Fujian Tulou

Also known as the ‘Hakka Huts,’ these round houses are one of Fujian’s most interesting attractions.

They are located in southeastern Fujian Province, in the mountainous, scenic region.

Built between the 12th and 20th centuries, these large, round, earthen buildings were used as storage areas, storehouses, and living quarters.

Now, visitors from China and all over the world come to the region to see these unique structures.

They are truly ‘out-of-this-world,’ and many are open to visitors to be explored.

Plus, the region is absolutely stunning, and holds a unique culture much different than the rest of China.

If you are ready to visit one of the country’s off-the-beaten-track attractions, here’s what you need to know.

Facts About The Fujian Tulou

-The Chinese name translates to ‘ Fujian earthen buildings.’

-The walls of the houses are between three and five stories.

-They can house up to 800 people.

-Each structure is like a fortified city inside.

-The outside of the houses are build with a mixture of wood, bamboo, stone, and branches.

-The walls are about six feet thick.

-The buildings are wind and earthquake-proof.

-They are cool in the summer and warm in the winter.

-A Tulou typically has large wooden doors which function as the main entrance and exit.

-The upper portion of the Tulou has holes so that gunmen can protect from intruders from inside.

-There are a total of 46 Fujian Tulous that are on the UNESCO World Heritage list.

-The largest round tulou is the Shunyu lou which has a diameter of 74.1 and a 15-meter high outer wall.

-Cuilin lou is the smallest with a diameter of 14 meters.

-The oldest is the Qiyun lou and was built in 1371.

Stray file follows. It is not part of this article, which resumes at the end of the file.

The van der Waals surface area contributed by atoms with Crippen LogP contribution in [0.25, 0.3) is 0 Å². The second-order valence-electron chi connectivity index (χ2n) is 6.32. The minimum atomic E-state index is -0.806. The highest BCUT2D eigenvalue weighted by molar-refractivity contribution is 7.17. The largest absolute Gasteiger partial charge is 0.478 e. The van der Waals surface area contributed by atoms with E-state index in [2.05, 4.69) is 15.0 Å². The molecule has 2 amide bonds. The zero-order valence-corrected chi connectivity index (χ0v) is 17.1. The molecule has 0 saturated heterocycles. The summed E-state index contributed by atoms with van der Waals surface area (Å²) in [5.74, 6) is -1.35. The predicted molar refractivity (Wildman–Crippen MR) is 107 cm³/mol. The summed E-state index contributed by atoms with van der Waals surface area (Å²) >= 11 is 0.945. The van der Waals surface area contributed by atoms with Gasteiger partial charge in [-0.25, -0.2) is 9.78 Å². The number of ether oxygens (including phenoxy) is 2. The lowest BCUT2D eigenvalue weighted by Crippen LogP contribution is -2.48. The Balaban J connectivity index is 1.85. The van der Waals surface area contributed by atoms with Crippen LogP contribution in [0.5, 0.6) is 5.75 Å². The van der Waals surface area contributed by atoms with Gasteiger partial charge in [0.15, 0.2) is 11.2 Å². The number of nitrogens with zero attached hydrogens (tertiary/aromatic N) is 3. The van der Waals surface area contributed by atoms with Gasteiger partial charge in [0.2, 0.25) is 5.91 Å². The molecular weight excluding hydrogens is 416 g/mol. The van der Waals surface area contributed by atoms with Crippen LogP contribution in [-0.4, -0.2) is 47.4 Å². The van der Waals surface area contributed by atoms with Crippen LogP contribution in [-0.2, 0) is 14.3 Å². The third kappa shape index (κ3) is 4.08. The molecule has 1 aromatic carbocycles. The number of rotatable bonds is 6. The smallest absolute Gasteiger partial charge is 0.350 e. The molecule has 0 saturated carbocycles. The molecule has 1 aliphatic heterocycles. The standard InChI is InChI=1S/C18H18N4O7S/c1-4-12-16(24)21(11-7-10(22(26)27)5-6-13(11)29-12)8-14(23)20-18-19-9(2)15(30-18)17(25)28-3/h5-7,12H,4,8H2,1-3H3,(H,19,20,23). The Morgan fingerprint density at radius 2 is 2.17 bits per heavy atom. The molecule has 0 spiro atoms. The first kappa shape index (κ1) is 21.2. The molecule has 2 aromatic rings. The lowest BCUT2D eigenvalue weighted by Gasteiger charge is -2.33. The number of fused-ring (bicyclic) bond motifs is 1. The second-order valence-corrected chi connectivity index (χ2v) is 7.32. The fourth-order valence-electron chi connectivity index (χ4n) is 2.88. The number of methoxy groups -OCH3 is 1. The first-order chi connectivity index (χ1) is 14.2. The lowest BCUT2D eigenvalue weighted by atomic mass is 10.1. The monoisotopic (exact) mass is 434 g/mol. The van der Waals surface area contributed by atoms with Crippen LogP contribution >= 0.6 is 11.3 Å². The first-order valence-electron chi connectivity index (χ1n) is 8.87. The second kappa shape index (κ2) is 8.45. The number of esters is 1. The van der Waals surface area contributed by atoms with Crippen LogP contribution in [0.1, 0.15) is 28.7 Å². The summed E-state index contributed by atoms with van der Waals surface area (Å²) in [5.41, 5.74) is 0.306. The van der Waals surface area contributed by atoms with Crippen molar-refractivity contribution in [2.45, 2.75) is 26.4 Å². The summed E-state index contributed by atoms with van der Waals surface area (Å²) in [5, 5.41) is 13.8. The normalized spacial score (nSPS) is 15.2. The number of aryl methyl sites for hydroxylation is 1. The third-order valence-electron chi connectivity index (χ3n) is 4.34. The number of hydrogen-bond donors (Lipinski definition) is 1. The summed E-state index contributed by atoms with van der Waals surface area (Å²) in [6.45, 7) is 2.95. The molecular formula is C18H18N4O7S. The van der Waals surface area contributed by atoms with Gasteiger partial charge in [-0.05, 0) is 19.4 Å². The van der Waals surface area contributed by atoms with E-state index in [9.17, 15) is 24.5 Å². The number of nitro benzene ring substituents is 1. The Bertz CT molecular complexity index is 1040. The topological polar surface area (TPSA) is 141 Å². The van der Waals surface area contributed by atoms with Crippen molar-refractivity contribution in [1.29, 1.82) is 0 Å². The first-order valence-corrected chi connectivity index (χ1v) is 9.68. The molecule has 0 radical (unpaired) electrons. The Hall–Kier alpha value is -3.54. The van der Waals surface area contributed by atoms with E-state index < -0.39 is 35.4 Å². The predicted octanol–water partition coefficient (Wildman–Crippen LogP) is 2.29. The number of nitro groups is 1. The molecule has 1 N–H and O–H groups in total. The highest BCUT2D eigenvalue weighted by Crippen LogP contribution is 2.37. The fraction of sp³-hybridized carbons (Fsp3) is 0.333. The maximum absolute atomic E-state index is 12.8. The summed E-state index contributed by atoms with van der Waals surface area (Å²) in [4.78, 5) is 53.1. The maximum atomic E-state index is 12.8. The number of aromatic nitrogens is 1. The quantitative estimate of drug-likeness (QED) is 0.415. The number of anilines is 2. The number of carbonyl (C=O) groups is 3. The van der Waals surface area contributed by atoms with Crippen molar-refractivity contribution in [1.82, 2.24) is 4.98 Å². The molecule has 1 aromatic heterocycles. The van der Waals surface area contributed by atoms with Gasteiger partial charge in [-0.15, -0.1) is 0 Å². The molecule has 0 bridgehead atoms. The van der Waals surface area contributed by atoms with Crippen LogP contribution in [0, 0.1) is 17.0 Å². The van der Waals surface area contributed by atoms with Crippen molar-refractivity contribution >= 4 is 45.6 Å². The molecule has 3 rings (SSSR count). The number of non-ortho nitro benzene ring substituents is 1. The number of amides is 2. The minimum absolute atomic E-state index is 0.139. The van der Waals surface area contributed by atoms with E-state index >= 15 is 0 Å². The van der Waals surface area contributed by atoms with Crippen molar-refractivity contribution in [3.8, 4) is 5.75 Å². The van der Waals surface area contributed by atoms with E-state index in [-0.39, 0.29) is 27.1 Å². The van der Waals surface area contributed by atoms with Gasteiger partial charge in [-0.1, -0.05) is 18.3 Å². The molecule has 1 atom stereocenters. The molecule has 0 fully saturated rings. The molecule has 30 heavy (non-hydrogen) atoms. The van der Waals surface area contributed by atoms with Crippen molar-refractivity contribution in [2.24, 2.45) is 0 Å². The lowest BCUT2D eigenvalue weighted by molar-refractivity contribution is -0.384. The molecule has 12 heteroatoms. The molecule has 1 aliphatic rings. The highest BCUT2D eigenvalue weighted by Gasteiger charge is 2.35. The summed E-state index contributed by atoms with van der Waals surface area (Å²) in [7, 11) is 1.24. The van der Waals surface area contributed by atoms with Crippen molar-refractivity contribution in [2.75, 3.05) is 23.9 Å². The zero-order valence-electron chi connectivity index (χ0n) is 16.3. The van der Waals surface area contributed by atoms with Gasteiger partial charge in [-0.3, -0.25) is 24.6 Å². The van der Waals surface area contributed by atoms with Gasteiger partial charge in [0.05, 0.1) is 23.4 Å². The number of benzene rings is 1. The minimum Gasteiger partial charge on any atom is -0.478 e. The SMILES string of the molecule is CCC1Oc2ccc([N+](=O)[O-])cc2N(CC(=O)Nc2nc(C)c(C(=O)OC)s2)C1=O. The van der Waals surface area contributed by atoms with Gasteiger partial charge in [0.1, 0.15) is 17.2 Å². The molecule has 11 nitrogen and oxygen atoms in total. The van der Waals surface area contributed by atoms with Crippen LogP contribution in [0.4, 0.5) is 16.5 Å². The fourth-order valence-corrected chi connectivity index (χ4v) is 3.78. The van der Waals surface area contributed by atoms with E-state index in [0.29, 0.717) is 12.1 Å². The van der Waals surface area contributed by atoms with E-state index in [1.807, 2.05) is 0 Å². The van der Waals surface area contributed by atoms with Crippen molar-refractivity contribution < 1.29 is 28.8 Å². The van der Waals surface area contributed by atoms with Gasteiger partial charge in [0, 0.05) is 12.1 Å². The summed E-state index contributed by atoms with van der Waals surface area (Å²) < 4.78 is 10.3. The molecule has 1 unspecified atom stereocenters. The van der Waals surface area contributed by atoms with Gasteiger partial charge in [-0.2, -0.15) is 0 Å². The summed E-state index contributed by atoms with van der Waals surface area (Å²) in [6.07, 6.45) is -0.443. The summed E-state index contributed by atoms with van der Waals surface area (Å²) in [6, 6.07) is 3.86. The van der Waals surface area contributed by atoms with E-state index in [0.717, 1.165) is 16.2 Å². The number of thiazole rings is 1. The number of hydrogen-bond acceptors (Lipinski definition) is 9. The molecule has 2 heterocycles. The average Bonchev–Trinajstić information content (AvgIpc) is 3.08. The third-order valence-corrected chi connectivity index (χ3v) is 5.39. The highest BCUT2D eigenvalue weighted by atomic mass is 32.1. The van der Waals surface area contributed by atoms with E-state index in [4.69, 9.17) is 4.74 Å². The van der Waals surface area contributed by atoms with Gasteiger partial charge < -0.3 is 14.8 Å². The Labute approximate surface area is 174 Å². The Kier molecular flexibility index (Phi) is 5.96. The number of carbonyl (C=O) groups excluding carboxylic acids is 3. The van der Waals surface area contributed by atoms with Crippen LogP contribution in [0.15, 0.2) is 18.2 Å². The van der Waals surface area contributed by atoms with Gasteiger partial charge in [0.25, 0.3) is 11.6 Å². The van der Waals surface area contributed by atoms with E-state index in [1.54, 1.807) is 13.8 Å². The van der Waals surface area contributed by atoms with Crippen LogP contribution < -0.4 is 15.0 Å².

-Tulous are unique in that they offer completely equal housing for residents. There is no hierarchy here.

Fujian Tulou-china

Fujian Tulou History

It was during the wartime period of Yongjia that the Hakka people fled their home in the central plains.

This occurred between 304 and 312 A.D. After traveling from place to place, the Hakka people decided to seek shelter in the mountainous region of southwestern Fujian.

Between the rugged mountains and long rivers, they felt safe from invaders and war.

They started to build wooden shelters and huts with thatched roofs for protection. Embarking on more peaceful lives with abundant resources, the people here began to flourish.

As the population grew, housing became more of a problem for the Hakka people. The group wanted to provide shelter for everyone, but they also wanted to build a community that would inspire.

The Hakka people began to construct the tulou. It isn’t clear where this building style first came from, but over the years, they perfected it.

Many members of the group continued to be nomadic. As they moved from place to place, they built tulou for protection. This is why these buildings can be found in different regions along the Fujian coast.

The rammed-earth technique used for building the structures is difficult to pin down by date.